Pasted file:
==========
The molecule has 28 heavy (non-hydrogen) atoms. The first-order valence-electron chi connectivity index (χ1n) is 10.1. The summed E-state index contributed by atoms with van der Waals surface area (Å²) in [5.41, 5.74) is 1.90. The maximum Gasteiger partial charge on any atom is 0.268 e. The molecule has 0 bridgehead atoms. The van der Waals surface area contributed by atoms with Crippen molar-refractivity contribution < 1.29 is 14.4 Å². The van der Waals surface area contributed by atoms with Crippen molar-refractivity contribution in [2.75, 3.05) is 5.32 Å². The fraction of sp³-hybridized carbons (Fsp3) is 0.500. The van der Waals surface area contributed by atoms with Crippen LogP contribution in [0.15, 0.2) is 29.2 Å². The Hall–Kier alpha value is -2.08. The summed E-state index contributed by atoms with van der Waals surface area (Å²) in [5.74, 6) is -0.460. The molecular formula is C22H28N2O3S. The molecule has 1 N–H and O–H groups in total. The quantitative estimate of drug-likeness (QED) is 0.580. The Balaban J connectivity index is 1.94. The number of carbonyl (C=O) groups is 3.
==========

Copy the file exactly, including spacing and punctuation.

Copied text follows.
The molecule has 28 heavy (non-hydrogen) atoms. The first-order valence-electron chi connectivity index (χ1n) is 10.1. The summed E-state index contributed by atoms with van der Waals surface area (Å²) in [5.41, 5.74) is 1.90. The maximum Gasteiger partial charge on any atom is 0.268 e. The molecule has 0 bridgehead atoms. The van der Waals surface area contributed by atoms with Crippen molar-refractivity contribution < 1.29 is 14.4 Å². The van der Waals surface area contributed by atoms with Crippen molar-refractivity contribution in [2.75, 3.05) is 5.32 Å². The fraction of sp³-hybridized carbons (Fsp3) is 0.500. The van der Waals surface area contributed by atoms with Crippen LogP contribution in [0.15, 0.2) is 29.2 Å². The Hall–Kier alpha value is -2.08. The summed E-state index contributed by atoms with van der Waals surface area (Å²) in [5.74, 6) is -0.460. The molecular formula is C22H28N2O3S. The molecule has 1 N–H and O–H groups in total. The quantitative estimate of drug-likeness (QED) is 0.580. The Balaban J connectivity index is 1.94. The number of carbonyl (C=O) groups is 3.